What do you suggest? a national heart-broken monitor to find everyone who just got dumped? a therapist for every person who might be under financial stress or having family problems? At what point is a person going to start taking responsibility for themselves and their action?

In any case, the problem here isn't even that. If his problem is relationship based (and most likely it was, considering the circumstances), identifying the problem isn't the problem at all, HE KNOWS WHAT IT IS!!! it's what he DECIDED to do about the problem that is, well, the problem here. How does knowing that he got dumped will help anyone?


And how come I always end up arguing with you in OOPE anyway!LaughingLaughingLaughing

Shirley Serious
Amarr
The Khanid Sisters of Athra
Posted - 2009.01.25 00:12:00 - [44]
 

Originally by: Sobach

Actually I beg to differ, no amount surveillance could have prevented this from happening. It's obvious nobody thought he was thinking of killing anyone, his victim certainly didn't expect it.

as for the reaction time question, 1-4 really depends on where I am, but 5-7 really only takes as long as for me to draw my weapon, and given the sparsely populated cafe, 8 will probably occur the same time as 7.


One of the articles I linked has this:
Virginia Tech Police were trying to verify the authenticity of a posting on a Chinese-language blog earlier this month under the name Haiyang Zhu that expressed frustration over problems including stock losses, Chief Wendell Flinchum said Friday.
The Jan. 7 posting said, "Recently I've been so frustrated I think only of killing someone or committing suicide."

Need answers. Was this the guy? If it was, why were they so frustrated? Is the university workload too much? Do foreign students find the environment too stressful? Is it a welcoming and social environment? Things like that.


Also, I don't know about handguns, only shotguns, which I know are cumbersome. Give me an idea of timescale, from retrieving it from it's holster/your bag/wherever you keep it, to being in a position to shoot. 4 seconds? more? less?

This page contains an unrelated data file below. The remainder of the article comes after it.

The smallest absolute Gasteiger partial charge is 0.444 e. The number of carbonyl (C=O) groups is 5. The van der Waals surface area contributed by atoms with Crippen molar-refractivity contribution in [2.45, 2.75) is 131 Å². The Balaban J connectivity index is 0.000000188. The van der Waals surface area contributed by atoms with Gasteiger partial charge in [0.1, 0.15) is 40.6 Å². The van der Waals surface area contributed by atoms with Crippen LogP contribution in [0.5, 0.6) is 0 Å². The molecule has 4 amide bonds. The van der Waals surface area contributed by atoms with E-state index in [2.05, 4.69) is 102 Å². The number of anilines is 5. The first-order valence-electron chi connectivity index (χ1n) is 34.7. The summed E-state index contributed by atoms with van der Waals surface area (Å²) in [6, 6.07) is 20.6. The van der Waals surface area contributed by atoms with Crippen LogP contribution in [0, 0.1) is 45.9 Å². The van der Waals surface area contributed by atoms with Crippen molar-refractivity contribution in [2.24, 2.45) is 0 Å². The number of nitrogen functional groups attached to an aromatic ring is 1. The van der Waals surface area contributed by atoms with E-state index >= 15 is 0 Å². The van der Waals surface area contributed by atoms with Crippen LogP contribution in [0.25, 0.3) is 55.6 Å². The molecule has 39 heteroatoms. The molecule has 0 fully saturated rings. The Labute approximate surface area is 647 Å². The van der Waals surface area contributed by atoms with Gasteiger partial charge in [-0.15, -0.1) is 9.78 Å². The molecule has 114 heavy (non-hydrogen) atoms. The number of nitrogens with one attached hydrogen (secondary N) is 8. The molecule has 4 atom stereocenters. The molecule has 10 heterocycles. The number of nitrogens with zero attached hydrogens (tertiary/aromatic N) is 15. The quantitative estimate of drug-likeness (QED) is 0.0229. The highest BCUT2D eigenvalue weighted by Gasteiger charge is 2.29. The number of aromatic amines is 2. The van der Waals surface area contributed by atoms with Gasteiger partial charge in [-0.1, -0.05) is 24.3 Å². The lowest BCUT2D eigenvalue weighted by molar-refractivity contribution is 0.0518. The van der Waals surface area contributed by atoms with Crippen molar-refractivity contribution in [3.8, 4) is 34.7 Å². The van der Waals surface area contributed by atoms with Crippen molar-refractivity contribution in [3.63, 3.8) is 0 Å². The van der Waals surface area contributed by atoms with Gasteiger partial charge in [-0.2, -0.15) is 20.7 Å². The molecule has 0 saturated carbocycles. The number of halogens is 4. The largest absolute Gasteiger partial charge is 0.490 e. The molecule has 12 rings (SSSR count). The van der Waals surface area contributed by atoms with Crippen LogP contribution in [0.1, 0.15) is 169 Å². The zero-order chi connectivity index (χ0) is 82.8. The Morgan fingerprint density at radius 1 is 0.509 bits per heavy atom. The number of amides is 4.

Viceroy Cole
Caldari
Posted - 2009.01.25 00:12:00 - [45]
 

Originally by: Sokratesz

so what you rather have, her dead and him killed or her dead and him caught able to be properly punished for what he has done, and the family given the satisfaction of learning the story of how and why exactly.


If by properly punished meaning given life without parole in a cell with all the commodities of a small apartment with me paying the rent then I think the former is a better choice.

Sobach
Fourth Circle
Total Comfort
Posted - 2009.01.25 00:29:00 - [46]
 

Originally by: Shirley Serious

Also, I don't know about handguns, only shotguns, which I know are cumbersome. Give me an idea of timescale, from retrieving it from it's holster/your bag/wherever you keep it, to being in a position to shoot. 4 seconds? more? less?


It would take me less than a second to draw my M9 from a standard thigh holster and acquire a man-sized target. TBH, any experienced shooter should be able to send rounds downrange within a second or two of deciding to shoot.

Sokratesz
Rionnag Alba
Northern Coalition.
Posted - 2009.01.25 08:52:00 - [47]
 

Edited by: Sokratesz on 25/01/2009 08:56:18

Originally by: Viceroy Cole
Originally by: Sokratesz

so what you rather have, her dead and him killed or her dead and him caught able to be properly punished for what he has done, and the family given the satisfaction of learning the story of how and why exactly.


If by properly punished meaning given life without parole in a cell with all the commodities of a small apartment with me paying the rent then I think the former is a better choice.


We invented a justice system for that.

Originally by: Sobach
Originally by: Sokratesz

They will patch up the body a great deal before its shown to the relatives but that doesn't really matter anyway.